It has been nearly 60 years since the destructive 1959 earthquake that shook Yellowstone National Park, but is it possible for its aftershocks to still be experienced decades after? According to a new study, over 3,000 small earthquakes in 2017 and 2018 were actually late aftershocks of the 1959 event.
1959 Hebgen Lake Earthquake
On Aug. 17, 1959, the Yellowstone National Park experienced a massive earthquake for about 30 seconds. The 7.2 magnitude earthquake, thereafter known as the Hebgen Lake earthquake and caused the deaths of 28 people, brought down the ground by 20 feet in some places, and caused groundwater to swell up and down in places as far as Hawaii.
Yellowstone National Park is no stranger to earthquakes, but from 2017 to 2018 there were over 3,000 small earthquakes recorded in the Maple Creek area. According to the researchers of a new study, while such events are quite common for the area, these ones were actually longer and had more events than normal. What’s more, they found that the small quakes might actually be connected to the 1959 earthquake.
Researchers of a new study funded by the United States Geological Survey found that the over 3,000 small earthquakes recorded between June 2017 and March 2018 were actually, at least partly, aftershocks of the 1959 event.
The small quakes can be divided into two clusters: the northern and the southern cluster. The quakes in the northern cluster evidently fall along the same fault line that the 1959 quake did and are in fact also oriented in the same way. Furthermore, there were no signs that the quakes in the northern cluster were caused by the movement of magma or other fluids underground. This suggests that the quakes in this cluster were actually late aftershocks of the 1959 event.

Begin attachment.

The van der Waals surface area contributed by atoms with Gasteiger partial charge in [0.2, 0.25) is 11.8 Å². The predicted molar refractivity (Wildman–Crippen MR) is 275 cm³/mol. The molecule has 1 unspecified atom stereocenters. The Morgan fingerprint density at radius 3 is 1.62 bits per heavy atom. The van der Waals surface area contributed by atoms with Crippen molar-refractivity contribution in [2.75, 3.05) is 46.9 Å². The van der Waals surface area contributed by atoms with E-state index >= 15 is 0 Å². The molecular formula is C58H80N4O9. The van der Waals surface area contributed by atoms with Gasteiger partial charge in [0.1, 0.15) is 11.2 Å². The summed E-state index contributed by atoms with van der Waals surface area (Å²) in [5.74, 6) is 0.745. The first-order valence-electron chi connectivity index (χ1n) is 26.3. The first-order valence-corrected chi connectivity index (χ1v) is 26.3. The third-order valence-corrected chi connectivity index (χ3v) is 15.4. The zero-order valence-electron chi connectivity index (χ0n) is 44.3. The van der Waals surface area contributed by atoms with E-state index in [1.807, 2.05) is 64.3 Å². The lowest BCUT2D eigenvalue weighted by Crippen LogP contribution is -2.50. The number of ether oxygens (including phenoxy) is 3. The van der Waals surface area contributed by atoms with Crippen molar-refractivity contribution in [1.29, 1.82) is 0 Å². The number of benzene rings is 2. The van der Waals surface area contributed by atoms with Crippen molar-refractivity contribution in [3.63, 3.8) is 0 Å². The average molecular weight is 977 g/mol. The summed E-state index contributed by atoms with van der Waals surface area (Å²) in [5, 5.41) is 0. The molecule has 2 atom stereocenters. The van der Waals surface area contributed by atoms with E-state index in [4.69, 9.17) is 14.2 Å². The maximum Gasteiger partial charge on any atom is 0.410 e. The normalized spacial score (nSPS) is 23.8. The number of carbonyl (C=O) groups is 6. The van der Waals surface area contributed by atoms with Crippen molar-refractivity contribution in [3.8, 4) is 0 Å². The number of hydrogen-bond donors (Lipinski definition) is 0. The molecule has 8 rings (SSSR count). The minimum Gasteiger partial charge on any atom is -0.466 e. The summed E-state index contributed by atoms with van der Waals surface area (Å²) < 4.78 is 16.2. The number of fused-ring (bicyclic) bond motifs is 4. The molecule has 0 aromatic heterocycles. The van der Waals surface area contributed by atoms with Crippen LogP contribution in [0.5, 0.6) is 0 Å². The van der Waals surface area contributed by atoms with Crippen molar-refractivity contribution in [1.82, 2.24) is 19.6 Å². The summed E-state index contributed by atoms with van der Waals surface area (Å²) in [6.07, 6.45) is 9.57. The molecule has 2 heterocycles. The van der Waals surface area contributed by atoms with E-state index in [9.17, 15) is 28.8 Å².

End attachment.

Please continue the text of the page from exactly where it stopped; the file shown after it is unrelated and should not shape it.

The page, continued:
On the other hand, while the quakes in the southern cluster also follow the same fault line, they were actually rotated by about 30 degrees and were shallower than the northern cluster. What this means is that while the northern and southern clusters did influence each other because they were so close together, they cannot be considered as one swarm.
According to the authors of the study, such late aftershocks are not unheard of. In fact, they have also recorded in 2017 aftershocks for a 1983 Idaho earthquake. Furthermore, based on predictions, it initially appeared as though the Hebgen quake had deficits in aftershocks, but the expected number of aftershocks were met after determining that the 2017-2018 small quakes were, in fact, the “missing” aftershocks.
The researchers note that their study shows just how different earthquakes are from other natural disasters. When events such as floods or hurricanes pass, they are basically over, but when earthquakes happen, the aftershocks can be experienced for months or even years after.